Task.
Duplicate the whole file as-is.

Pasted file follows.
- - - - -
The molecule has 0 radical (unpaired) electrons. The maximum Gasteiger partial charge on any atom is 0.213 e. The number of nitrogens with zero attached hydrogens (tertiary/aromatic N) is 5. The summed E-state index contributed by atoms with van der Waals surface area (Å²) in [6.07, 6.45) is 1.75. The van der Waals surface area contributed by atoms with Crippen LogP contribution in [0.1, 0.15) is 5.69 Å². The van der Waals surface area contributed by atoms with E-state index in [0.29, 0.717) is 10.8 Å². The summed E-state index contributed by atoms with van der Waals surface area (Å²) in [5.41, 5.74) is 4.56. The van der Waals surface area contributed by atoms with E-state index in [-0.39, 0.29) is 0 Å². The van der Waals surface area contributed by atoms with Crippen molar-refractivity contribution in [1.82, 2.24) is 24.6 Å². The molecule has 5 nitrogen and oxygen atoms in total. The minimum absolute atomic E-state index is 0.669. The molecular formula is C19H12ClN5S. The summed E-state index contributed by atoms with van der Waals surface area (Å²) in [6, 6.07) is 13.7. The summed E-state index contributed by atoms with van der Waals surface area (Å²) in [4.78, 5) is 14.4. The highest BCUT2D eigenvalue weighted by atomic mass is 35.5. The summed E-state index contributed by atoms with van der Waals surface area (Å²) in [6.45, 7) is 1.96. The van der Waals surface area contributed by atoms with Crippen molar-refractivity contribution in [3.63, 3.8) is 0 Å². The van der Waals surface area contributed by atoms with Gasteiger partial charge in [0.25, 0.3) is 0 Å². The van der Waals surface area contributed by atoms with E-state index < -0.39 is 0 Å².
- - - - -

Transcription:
The molecule has 0 radical (unpaired) electrons. The maximum Gasteiger partial charge on any atom is 0.213 e. The number of nitrogens with zero attached hydrogens (tertiary/aromatic N) is 5. The summed E-state index contributed by atoms with van der Waals surface area (Å²) in [6.07, 6.45) is 1.75. The van der Waals surface area contributed by atoms with Crippen LogP contribution in [0.1, 0.15) is 5.69 Å². The van der Waals surface area contributed by atoms with E-state index in [0.29, 0.717) is 10.8 Å². The summed E-state index contributed by atoms with van der Waals surface area (Å²) in [5.41, 5.74) is 4.56. The van der Waals surface area contributed by atoms with E-state index in [-0.39, 0.29) is 0 Å². The van der Waals surface area contributed by atoms with Crippen molar-refractivity contribution in [1.82, 2.24) is 24.6 Å². The molecule has 5 nitrogen and oxygen atoms in total. The minimum absolute atomic E-state index is 0.669. The molecular formula is C19H12ClN5S. The summed E-state index contributed by atoms with van der Waals surface area (Å²) in [6, 6.07) is 13.7. The summed E-state index contributed by atoms with van der Waals surface area (Å²) in [4.78, 5) is 14.4. The highest BCUT2D eigenvalue weighted by atomic mass is 35.5. The summed E-state index contributed by atoms with van der Waals surface area (Å²) in [6.45, 7) is 1.96. The van der Waals surface area contributed by atoms with Crippen molar-refractivity contribution in [3.63, 3.8) is 0 Å². The van der Waals surface area contributed by atoms with Gasteiger partial charge in [0.25, 0.3) is 0 Å². The van der Waals surface area contributed by atoms with E-state index < -0.39 is 0 Å².